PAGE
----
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SELECTBIO Conferences BioMEMS, Microfluidics & Biofabrication: Technologies and Applications

Daniel Irimia's Biography

Daniel Irimia, Associate Professor, Surgery Department, Massachusetts General Hospital (MGH), Shriners Burns Hospital, and Harvard Medical School

Daniel Irimia is a bioengineer, a medical doctor by training, and a researcher in the areas of microfluidics, inflammation, and sepsis. He is an Associate Professor in the Surgery Department at Massachusetts General Hospital (MGH), Shriners Burns Hospital, and Harvard Medical School. He is a leader in the design of novel tools for measuring human neutrophil activities in health and disease. He was recently awarded the "Pioneers of Miniaturization" prize from the Chemical and Biological Microsystems Society for his work on microfluidic tools for analyzing neutrophils and other leukocytes.

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Accurate Sepsis Diagnostic in a Microfluidic Assay

Thursday, 16 March 2017 at 16:30

Add to Calendar ▼2017-03-16 16:30:002017-03-16 17:30:00Europe/LondonAccurate Sepsis Diagnostic in a Microfluidic

We identify sepsis in patients with higher precision than ever before, by measuring the motility phenotype of neutrophils, directly in a droplet of blood, using a novel microfluidic device.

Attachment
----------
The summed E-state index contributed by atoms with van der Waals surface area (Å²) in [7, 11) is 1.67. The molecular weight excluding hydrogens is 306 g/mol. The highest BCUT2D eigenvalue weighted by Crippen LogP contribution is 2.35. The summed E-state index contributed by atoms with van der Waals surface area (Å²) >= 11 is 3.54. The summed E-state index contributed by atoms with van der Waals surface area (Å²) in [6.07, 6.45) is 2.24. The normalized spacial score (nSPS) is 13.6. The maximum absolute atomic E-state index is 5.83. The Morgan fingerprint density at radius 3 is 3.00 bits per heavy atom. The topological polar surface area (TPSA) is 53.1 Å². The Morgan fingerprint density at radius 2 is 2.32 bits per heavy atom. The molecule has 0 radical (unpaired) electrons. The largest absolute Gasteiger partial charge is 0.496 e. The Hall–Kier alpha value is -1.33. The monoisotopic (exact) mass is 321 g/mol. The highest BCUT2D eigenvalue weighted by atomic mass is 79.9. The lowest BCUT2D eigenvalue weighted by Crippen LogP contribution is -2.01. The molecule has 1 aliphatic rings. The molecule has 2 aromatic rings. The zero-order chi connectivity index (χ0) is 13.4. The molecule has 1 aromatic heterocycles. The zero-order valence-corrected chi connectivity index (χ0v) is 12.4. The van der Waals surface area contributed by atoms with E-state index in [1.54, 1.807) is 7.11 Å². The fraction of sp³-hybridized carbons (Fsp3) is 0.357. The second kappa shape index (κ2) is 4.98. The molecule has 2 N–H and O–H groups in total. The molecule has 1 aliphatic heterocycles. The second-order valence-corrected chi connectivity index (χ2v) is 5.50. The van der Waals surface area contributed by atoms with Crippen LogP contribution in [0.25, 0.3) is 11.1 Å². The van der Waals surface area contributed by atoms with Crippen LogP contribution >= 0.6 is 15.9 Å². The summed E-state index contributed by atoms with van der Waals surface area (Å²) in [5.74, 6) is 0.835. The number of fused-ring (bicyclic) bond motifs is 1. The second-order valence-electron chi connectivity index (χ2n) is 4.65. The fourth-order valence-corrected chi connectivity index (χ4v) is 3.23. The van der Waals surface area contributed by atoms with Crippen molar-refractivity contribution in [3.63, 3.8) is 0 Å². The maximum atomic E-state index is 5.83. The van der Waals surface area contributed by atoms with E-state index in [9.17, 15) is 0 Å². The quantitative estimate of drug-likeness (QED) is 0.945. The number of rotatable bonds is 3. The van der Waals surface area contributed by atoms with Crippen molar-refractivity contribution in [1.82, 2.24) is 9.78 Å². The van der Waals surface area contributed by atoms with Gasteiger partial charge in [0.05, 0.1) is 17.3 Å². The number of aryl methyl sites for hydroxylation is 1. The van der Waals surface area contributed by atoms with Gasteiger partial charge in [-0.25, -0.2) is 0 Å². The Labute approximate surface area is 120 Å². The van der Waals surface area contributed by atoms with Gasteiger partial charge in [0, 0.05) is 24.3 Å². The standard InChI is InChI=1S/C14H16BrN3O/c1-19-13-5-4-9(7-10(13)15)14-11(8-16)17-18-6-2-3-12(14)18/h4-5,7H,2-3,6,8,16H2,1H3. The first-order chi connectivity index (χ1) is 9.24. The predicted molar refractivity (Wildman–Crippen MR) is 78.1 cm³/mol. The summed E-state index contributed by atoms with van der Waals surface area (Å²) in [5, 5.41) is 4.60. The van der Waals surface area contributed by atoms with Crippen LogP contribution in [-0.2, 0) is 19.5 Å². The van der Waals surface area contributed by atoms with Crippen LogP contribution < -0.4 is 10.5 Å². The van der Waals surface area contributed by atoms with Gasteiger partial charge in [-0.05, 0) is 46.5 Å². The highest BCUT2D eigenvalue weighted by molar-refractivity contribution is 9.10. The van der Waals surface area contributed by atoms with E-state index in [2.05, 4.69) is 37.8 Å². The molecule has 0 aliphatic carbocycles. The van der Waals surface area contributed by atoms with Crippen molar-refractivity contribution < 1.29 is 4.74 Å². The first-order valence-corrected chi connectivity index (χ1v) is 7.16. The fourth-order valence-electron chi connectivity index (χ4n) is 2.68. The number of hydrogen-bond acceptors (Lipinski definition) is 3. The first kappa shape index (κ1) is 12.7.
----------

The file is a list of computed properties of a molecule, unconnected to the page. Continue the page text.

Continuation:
Sepsis is a life-threatening condition when an abnormal response of the immune system injures one’s own body.  Early sepsis diagnostic could save lives; however, our current abilities for early diagnostic of sepsis early are limited.  In this presentation, we will discuss the design and validation of a novel microfluidic assay that significantly improves our abilities to diagnose and monitor sepsis in patients.  We focused on neutrophils, the white blood cells that are the earliest responders to tissue injury and microbial invasion.  We designed microfluidic devices that helped measure the motility phenotype of neutrophils with higher precision than ever before.  We simplified the logistics of neutrophil measurements by performing these measurements directly in one droplet of blood.  We optimized the assay on one cohort of 20 patients in the intensive care unit at the Massachusetts General Hospital and then validated the assay in a separate cohort of 20 patients.  Our results show that the new assay can help identify patients with sepsis and monitor the changes of their condition over time with significantly higher accuracy than current standards.

Add to Calendar ▼2017-03-16 00:00:002017-03-17 00:00:00Europe/LondonBioMEMS, Microfluidics and Biofabrication: Technologies and